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Aging rum and brandy, traditional oak barrel way Vs stainless steel heat treating (accelerated maturing)?

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Hello,

I have been looking for articles or books on stainless steel accelerated maturation of rum and brandy, did not find any. Can any one recommend a book or an article?

also what are your thoughts on traditional barrels aging Vs accelerated maturation results? Is the accelerated maturation good and acceptable way to speed up productivity??

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I think everyone here can agree that accelerated aging in stainless steel tanks is far superior to traditional barrel aging.  Throw some chunks of wood in and you're good to go.

amirite ¯\_(ツ)_/¯

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1 hour ago, daveflintstone said:

I think everyone here can agree that accelerated aging in stainless steel tanks is far superior to traditional barrel aging.  Throw some chunks of wood in and you're good to go.

amirite ¯\_(ツ)_/¯

Hahahahah!

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Any grape brandy not aged in an oak container must be labeled "immature brandy."  Acceleration, even if it works, is not an acceptable alternative under TTB's rules.  Note that I'm the neutral messenger here.  I don't take a position that one is better than the other;  I just say that there are legal consequences to not aging grape brandy in an oak container for two years or more.

 

5.22(d)(1) ... . Fruit brandy, derived from grapes, shall be designated as “grape brandy” or “brandy”, except that in the case of brandy (other than neutral brandy, pomace brandy, marc brandy, grappa brandy, Pisco, Pisco Perú, or Pisco Chileno) distilled from the fermented juice, mash, or wine of grapes, or the residue thereof, which has been stored in oak containers for less than 2 years, the statement of class and type shall be immediately preceded, in the same size and kind of type, by the word “immature”.

 

 

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1 hour ago, dhdunbar said:

Any grape brandy not aged in an oak container must be labeled "immature brandy."  Acceleration, even if it works, is not an acceptable alternative under TTB's rules.  Note that I'm the neutral messenger here.  I don't take a position that one is better than the other;  I just say that there are legal consequences to not aging grape brandy in an oak container for two years or more.

 

5.22(d)(1) ... . Fruit brandy, derived from grapes, shall be designated as “grape brandy” or “brandy”, except that in the case of brandy (other than neutral brandy, pomace brandy, marc brandy, grappa brandy, Pisco, Pisco Perú, or Pisco Chileno) distilled from the fermented juice, mash, or wine of grapes, or the residue thereof, which has been stored in oak containers for less than 2 years, the statement of class and type shall be immediately preceded, in the same size and kind of type, by the word “immature”.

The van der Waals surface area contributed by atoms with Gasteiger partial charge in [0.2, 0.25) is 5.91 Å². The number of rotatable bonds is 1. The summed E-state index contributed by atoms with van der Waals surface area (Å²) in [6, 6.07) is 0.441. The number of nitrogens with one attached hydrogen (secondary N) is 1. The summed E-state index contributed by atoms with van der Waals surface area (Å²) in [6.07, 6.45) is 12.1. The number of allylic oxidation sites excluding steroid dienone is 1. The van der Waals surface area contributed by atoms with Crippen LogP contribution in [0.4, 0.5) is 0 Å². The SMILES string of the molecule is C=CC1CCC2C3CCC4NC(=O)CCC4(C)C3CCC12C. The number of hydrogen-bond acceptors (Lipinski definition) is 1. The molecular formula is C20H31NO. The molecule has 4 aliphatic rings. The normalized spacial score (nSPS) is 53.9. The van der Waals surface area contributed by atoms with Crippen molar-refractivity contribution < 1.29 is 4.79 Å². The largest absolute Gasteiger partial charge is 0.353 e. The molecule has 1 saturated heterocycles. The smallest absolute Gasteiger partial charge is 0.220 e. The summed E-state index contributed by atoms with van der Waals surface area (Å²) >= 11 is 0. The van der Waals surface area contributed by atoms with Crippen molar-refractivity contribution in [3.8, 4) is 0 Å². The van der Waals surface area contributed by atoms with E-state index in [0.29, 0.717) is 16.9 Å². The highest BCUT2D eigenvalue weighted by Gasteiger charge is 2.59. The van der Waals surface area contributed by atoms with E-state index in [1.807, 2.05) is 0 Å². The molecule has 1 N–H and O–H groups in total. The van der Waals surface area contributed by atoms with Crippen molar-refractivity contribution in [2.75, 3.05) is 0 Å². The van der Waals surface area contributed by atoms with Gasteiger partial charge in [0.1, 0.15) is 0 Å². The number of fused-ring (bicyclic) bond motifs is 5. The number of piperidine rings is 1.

I was not asking in particular for grapes brandy. In fact I’m not planing to make any grapes brandy, I’m putting down a plan for a distillery. I’m just asking to understand the process and if these equipment are being sold out in the market. 

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16 hours ago, dhdunbar said:

Any grape brandy not aged in an oak container must be labeled "immature brandy."  Acceleration, even if it works, is not an acceptable alternative under TTB's rules.  Note that I'm the neutral messenger here.  I don't take a position that one is better than the other;  I just say that there are legal consequences to not aging grape brandy in an oak container for two years or more.

 

5.22(d)(1) ... . Fruit brandy, derived from grapes, shall be designated as “grape brandy” or “brandy”, except that in the case of brandy (other than neutral brandy, pomace brandy, marc brandy, grappa brandy, Pisco, Pisco Perú, or Pisco Chileno) distilled from the fermented juice, mash, or wine of grapes, or the residue thereof, which has been stored in oak containers for less than 2 years, the statement of class and type shall be immediately preceded, in the same size and kind of type, by the word “immature”.

 

 

So if you start with a wine that was aged in oak for two years then you're good to go? Pros/cons?

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No - the spirits must be aged in the oak.  Buying wine that has been stored in oak means only that you paying someone else to store something you will still have to store for an additional two years,.  I'm not competent to comment on whether distilling wine that has been in oak will benefit the brandy produced. 

Stipping out the excess verbiage to get to the basic, we get, "In the case of brandy distilled from wine of grapes, which has been stored in oak containers for less than 2 years, the statement of class and type shall be immediately preceded, in the same size and kind of type, by the word “immature”.

So,  I see your logic.  Does the phrase "which has been stored in oak containers for less than two years," modify "brandy" or modify "wine of grape."  The answer to that lies in the age statement, in §5.40, again simplified for clarity, and referring only to grape brandy, not other fruit brandy:  

(b) Statements of age for brandy, Age may, but need not, be stated on labels of brandies, except that an appropriate statement with respect to age shall appear on the brand label in case of brandy (other than immature brandies which are not customarily stored in oak containers) not stored in oak containers for a period of at least 2 years."  And age means, by the definition at 5.11, "The period during which, after distillation and before bottling, distilled spirits have been stored in oak containers.

 

 

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